Location: Bliss Dinosaur Ranch, Wyoming / Montana borderlands (Wyotana)

Title: Wandering Out of the Woods

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Reflection of Comet Neowise

Reflection of Comet Neowise
Reflection of Comet Neowise

Reflection of Comet Neowise

The wind was very low but the 30 second time lapse here showed clearly any water movement with the slight blur. It was pitch black with the only light being the Comet Neowise and the star field to the north. I couldn’t have set up my tripod close to this pond if I wanted to. It’s hard to find standing water high enough these days to do this. I had to travel to make this happen. I worked this comet for 3 hours this night traveling backcountry under “fairly” low light conditions lolol.

You can clearly see the ion trail tail pointing directly away from the sun . THe chunky particle trial is leaning off to the right on the outside of the race track orbit it’s on. It will be back in about 7000 years so you better enjoy it now lol. By the time this posts it will no longer be naked eye. Binocs will work though.

Coincidentally I lined up the light pollution from the town of Broadus Montana 45 miles distant on the horizon. This kind of photography is WAY outside my normal operational envelope. It is REALLY dark out here. I essentially can not see ANYTHING in the camera eyepiece when I do this. Mirrorless cameras do this a little sloppily yet and I’m tempted to use an old DSLR for kicks to compare. Time exposures are tough on so many levels.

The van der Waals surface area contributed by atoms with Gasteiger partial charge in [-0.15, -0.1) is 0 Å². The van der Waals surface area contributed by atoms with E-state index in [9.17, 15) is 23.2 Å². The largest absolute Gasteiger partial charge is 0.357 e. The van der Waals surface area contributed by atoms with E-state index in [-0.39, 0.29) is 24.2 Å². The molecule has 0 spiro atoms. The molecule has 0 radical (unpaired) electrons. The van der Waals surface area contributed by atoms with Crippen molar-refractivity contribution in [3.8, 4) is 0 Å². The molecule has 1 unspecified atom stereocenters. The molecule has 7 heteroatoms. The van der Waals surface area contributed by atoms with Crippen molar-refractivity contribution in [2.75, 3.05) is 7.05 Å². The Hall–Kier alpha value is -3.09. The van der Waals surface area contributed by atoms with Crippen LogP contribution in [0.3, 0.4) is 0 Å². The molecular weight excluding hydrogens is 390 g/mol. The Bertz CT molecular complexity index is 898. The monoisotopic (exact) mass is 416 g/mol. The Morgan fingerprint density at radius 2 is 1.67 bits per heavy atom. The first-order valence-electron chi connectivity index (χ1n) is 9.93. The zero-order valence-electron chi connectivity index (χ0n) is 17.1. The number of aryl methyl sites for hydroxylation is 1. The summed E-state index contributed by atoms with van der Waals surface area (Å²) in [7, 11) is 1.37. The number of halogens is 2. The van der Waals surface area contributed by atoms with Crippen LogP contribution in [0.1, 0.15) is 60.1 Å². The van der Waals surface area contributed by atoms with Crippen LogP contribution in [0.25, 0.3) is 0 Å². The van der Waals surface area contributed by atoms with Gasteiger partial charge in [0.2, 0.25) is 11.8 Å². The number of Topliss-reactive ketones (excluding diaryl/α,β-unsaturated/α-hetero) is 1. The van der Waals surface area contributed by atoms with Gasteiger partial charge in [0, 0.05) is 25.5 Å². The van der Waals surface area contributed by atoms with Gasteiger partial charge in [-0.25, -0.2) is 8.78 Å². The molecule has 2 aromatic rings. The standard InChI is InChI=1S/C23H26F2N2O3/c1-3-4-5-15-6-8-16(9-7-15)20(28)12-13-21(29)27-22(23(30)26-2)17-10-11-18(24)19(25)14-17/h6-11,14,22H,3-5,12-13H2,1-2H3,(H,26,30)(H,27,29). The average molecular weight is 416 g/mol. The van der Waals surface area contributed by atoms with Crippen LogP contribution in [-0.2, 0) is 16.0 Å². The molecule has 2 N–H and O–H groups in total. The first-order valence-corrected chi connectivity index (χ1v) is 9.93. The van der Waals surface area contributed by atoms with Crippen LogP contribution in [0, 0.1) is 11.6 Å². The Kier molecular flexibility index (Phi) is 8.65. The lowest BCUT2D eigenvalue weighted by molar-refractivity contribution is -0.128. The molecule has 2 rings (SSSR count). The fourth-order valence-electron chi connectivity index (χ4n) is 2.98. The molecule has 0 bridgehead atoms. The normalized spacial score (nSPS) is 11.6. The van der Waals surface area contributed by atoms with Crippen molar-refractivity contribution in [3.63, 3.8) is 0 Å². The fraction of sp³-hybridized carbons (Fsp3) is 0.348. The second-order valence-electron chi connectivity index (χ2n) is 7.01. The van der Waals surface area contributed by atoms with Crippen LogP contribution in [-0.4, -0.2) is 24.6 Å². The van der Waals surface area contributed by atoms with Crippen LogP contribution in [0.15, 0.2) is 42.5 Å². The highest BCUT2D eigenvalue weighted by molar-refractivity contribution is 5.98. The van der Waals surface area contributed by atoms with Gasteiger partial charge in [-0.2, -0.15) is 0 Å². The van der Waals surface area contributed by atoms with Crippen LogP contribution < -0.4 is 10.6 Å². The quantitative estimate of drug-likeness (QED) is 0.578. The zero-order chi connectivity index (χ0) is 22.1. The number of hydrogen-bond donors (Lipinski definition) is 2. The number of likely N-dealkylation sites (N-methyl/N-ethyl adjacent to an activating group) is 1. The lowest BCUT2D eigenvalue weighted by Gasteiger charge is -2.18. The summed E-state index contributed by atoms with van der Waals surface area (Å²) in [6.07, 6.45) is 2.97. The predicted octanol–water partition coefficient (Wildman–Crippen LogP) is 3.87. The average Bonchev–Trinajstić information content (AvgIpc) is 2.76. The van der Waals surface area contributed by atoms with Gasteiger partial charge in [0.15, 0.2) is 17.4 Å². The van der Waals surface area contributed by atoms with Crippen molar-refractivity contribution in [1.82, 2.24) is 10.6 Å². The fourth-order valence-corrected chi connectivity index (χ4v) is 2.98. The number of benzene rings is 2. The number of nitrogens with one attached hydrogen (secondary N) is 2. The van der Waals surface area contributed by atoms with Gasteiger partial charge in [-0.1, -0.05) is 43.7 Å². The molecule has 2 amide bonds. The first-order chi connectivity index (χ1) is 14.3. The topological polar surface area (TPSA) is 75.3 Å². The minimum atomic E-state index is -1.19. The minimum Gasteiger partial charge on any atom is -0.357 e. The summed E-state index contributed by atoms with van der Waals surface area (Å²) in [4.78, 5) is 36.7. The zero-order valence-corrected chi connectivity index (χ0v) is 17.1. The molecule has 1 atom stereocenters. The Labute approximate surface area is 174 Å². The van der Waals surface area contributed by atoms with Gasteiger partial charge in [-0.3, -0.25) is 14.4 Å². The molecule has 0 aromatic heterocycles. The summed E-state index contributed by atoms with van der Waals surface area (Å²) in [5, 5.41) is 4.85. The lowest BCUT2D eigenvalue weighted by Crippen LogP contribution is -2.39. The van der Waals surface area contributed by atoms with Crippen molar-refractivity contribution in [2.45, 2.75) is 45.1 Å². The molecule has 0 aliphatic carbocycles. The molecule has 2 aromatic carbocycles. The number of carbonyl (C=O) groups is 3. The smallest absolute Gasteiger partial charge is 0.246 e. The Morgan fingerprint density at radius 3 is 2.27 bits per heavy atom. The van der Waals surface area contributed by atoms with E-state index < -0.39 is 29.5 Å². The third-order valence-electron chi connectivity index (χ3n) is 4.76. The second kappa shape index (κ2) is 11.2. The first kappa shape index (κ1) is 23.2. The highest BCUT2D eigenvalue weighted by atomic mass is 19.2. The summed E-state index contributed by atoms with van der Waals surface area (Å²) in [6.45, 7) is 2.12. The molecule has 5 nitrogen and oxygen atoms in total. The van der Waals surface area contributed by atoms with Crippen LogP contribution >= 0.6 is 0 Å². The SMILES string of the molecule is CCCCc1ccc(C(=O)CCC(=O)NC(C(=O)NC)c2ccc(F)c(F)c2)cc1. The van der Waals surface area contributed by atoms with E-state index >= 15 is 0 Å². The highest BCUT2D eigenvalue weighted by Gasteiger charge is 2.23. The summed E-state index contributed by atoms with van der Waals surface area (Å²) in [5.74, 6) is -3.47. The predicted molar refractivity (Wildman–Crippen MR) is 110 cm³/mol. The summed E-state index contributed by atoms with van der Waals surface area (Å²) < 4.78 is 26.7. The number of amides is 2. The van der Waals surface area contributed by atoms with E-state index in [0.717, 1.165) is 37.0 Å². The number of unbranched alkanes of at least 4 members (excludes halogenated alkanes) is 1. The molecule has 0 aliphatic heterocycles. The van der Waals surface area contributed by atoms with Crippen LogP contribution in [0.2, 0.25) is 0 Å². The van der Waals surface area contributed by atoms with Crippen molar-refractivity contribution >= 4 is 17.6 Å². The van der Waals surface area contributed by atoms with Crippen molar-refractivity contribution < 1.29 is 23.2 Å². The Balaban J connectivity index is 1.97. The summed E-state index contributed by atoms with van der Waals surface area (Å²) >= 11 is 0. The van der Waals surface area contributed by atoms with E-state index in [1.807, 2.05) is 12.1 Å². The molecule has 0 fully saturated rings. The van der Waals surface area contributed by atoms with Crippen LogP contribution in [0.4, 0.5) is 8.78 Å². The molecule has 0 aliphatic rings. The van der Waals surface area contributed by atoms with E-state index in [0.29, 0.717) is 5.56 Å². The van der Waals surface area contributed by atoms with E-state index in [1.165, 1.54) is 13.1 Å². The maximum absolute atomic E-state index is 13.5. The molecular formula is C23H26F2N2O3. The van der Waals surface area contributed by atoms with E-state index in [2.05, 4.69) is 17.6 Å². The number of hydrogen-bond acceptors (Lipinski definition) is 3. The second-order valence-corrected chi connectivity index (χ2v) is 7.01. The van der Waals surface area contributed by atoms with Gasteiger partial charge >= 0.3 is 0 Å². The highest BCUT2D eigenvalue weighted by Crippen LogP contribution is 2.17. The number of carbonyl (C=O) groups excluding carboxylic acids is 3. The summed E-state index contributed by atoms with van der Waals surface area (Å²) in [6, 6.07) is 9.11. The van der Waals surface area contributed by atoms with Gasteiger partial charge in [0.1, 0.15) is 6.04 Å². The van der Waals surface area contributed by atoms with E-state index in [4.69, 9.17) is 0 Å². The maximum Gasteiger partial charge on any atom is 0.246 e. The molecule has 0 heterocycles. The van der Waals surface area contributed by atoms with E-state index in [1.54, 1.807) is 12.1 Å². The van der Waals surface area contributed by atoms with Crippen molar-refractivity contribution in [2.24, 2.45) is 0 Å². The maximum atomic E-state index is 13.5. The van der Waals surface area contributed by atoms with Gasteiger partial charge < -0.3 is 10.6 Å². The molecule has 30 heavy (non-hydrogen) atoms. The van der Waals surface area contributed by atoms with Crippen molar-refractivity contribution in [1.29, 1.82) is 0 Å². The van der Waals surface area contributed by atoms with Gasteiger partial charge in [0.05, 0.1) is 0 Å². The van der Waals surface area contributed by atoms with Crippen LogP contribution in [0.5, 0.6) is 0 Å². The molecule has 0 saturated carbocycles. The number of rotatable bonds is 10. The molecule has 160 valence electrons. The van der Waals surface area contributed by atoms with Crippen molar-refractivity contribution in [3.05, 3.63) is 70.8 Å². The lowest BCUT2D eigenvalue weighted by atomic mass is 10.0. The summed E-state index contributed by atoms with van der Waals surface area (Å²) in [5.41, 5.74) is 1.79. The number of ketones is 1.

Location: Bliss Dinosaur Ranch, Wyoming / Montana borderlands (Wyotana)

Title: Reflection of Comet Neowise

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Milky Way Over Gillette

Milky Way Over Gillette
Milky Way Over Gillette

Milky Way Over Gillette

There are infinite possible stories about this 25 second time exposure with a very wide 12mm lens. I cropped the darker sides off to give it a square aspect to 18″.

According to NASA, this location (if we turn off our compounds lights which are the blue Stadium LED’s we use for our place) is as dark as the North Atlantic Ocean. Certainly ranking up there for dark skies here at only 4000 feet. The Milky Way spiral arms exist every night. Even above you folks living lower or near population. It’s amazing our eyes can discern most of this but the sensitivity of these modern cameras is just tremendous. It just takes a lot of shutter time to catch it.

As you might have assumed, the twin Blue Glows over my signature are our ranch compound lights as seen from two miles away and over the high ridge between us. The orange glow is a proper exposure of the light pollution from Gillette Wyoming. What an interesting perspective from so far away. I’m parked in Montana with Gillette being some 60 crow miles south of me. The light pollution of all the sodium lights there causes the flow. It’s very faint but the longer exposures will bring out colors well. For those that like star colors, many are in this shot. The Comet Neowise was way over my shoulder at the same time naked eye visible.